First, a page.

BONNER - It's hard to predict which will be bigger: the 207 megaloads of oil processing equipment Imperial Oil/ExxonMobil wants to push-pull through Montana or the impacts they'll have down the road and on the road.
That was the consensus Thursday night at a panel discussion at St. Ann's Catholic Church that focused on the effects of the Kearl Module Transportation Project that Imperial/Exxon proposed nearly two years ago to feed its oil sands development in northeastern Alberta.
"The bottom line is that it really needs a much more in-depth analysis in terms of a complete environmental impact statement, and in terms of a broader public discussion with outside experts coming in that aren't hired by ExxonMobil to look at some of these issues," University of Montana economist Steve Seninger said.
Seninger and others poked holes in the environmental assessment the oil giant produced for the Montana Department of Transportation, a document that hasn't been released in finalized form yet.
While the EA talks of a $67.8 million boost to Montana's economy, Seninger said it doesn't address costs such as potential job and revenue losses in the travel/outdoor recreation industry, or costs to taxpayers from potential accidents, traffic delays and disruptions of emergency services.
It also doesn't look at the eventual cost to MDT and taxpayers for the accelerated deterioration of highway infrastructure, nor the costs to natural resources and the environment in western Montana.
The trade off?
"What you end up with is basically something less than 82 jobs for the ExxonMobil transportation project, and those jobs are primarily lower wage, lower skilled jobs in terms of flagholders and driving some of the advance cars and rear cars," Seninger said. "In my mind, you don't have to be an economist to say that's really not an employment machine."
The discussion was the first of several that big rig opponent All Against the Haul hopes to hold along the route. It was hosted by Friends of Two Rivers as part of its Sustainable Living Series.
The panel format included presentations by Seninger, Missoula and former MDT lawyer Bob Gentry, and SuzAnne Miller, who owns the small guest ranch, Dunrovin Ranch, in Lolo and represented the tourism/recreation industry.
All three are adamantly against the haul, and so it appeared was the vast majority of the 55-60 people who showed up. The one-sided informational meeting wasn't what organizers intended. Zack Porter, campaign coordinator for All Against the Haul, said Imperial/Exxon, ConocoPhillips and MDT were all invited to send representatives. None did.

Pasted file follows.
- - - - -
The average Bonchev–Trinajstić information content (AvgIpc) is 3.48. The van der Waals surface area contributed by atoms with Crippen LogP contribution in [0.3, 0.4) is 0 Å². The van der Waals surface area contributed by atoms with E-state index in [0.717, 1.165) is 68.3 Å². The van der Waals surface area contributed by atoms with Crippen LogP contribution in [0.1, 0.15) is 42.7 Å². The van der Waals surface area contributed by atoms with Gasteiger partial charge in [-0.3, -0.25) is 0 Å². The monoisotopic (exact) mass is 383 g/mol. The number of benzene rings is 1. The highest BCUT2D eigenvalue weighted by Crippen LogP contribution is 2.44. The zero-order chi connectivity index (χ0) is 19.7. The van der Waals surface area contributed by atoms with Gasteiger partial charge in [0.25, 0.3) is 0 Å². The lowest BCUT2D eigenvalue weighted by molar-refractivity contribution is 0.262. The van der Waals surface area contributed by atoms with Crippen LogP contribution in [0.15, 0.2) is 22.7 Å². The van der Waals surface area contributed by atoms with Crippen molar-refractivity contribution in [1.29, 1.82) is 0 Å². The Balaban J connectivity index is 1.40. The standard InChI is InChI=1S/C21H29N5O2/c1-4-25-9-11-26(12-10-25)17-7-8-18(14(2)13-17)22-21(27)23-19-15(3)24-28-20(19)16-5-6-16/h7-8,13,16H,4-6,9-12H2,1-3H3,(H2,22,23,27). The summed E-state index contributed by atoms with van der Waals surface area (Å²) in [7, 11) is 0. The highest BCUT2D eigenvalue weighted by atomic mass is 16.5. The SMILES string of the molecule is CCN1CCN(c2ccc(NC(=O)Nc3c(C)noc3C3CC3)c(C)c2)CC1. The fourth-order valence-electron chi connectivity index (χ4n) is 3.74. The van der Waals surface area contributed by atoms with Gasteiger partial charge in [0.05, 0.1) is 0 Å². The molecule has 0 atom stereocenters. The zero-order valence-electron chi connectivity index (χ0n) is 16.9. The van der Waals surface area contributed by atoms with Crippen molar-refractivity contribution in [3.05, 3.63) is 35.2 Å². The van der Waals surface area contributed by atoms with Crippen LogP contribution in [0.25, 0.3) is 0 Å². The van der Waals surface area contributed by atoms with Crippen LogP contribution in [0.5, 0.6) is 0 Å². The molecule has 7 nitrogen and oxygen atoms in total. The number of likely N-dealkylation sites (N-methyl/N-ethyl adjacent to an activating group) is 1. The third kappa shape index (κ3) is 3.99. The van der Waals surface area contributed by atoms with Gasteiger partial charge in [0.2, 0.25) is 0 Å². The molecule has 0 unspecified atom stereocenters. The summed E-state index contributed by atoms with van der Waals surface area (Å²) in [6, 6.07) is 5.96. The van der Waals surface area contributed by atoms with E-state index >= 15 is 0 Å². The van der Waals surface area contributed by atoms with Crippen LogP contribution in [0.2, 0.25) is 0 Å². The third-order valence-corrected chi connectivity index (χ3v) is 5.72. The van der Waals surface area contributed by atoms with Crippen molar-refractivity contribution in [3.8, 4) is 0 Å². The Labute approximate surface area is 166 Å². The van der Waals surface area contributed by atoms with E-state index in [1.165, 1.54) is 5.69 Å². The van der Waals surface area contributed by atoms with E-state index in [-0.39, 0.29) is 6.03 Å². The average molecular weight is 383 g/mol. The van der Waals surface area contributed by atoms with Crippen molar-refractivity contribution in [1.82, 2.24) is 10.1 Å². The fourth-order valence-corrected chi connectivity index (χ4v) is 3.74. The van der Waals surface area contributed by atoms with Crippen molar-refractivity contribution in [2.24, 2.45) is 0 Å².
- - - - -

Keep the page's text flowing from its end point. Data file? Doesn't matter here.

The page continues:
Imperial/Exxon spokesman Pius Rolheiser sent a brief note that said the company appreciated the invitation but would not be participating. He added that its transportation plan and EA have been filed with the transportation department.
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Steven Steach, plant manager for the ConocoPhillips refinery in Billings, sent a note assuring that it was committed to transporting four oversized loads of coke drums safely and responsibly and said the company had developed a 700-page transportation plan that "has been recognized by several public officials as the most comprehensive of its kind."
MDT sent no response, said Judy Matson of Friends of Two Rivers. The state agency's absence was especially disappointing to Porter.
"We requested their presence to explain to us their thinking behind the decisions that they're poised to make with Conoco's and Exxon's loads," Porter said. "They are the decision makers on this issue, and as citizens living along the route we respectfully requested their presence and they turned us down."
Gentry has analyzed thousands of interdepartmental e-mails from MDT, his old employer.
"Throughout the process of MDT's work... MDT personnel repeatedly brought up objections to the project," he said. "They repeatedly, time and again, brought up impacts that should be addressed through the environmental review process, and by and large, most of those requests went unheeded when it came time to prepare a final environmental document."
Miller said she drives Highway 12 on a daily and nightly basis, often with a six-horse trailer behind. She worries that the highway shoulder can't handle the weight of the big rigs, many of which weigh more than 600,000 pounds and stretch 24 or more feet wide.
"Even though Exxon is telling us the probability (of a mishap) is near zero, the consequences if they are wrong would be huge - huge in terms of public safety, huge in terms of environmental impact, and huge in terms of economic impacts," Miller said.
Porter said All Against the Haul is interested in arranging similar meetings along the route, in Ovando, Lincoln and points further east.
"There were three meetings back in April, but many folks weren't able to attend or weren't even aware of this issue at that time," he said. "There are far more people in Montana who have knowledge of the proposal but who have lots of burning questions at this point, so our goal is to make sure those people who still have a lot of questions on their mind have a chance to ask them."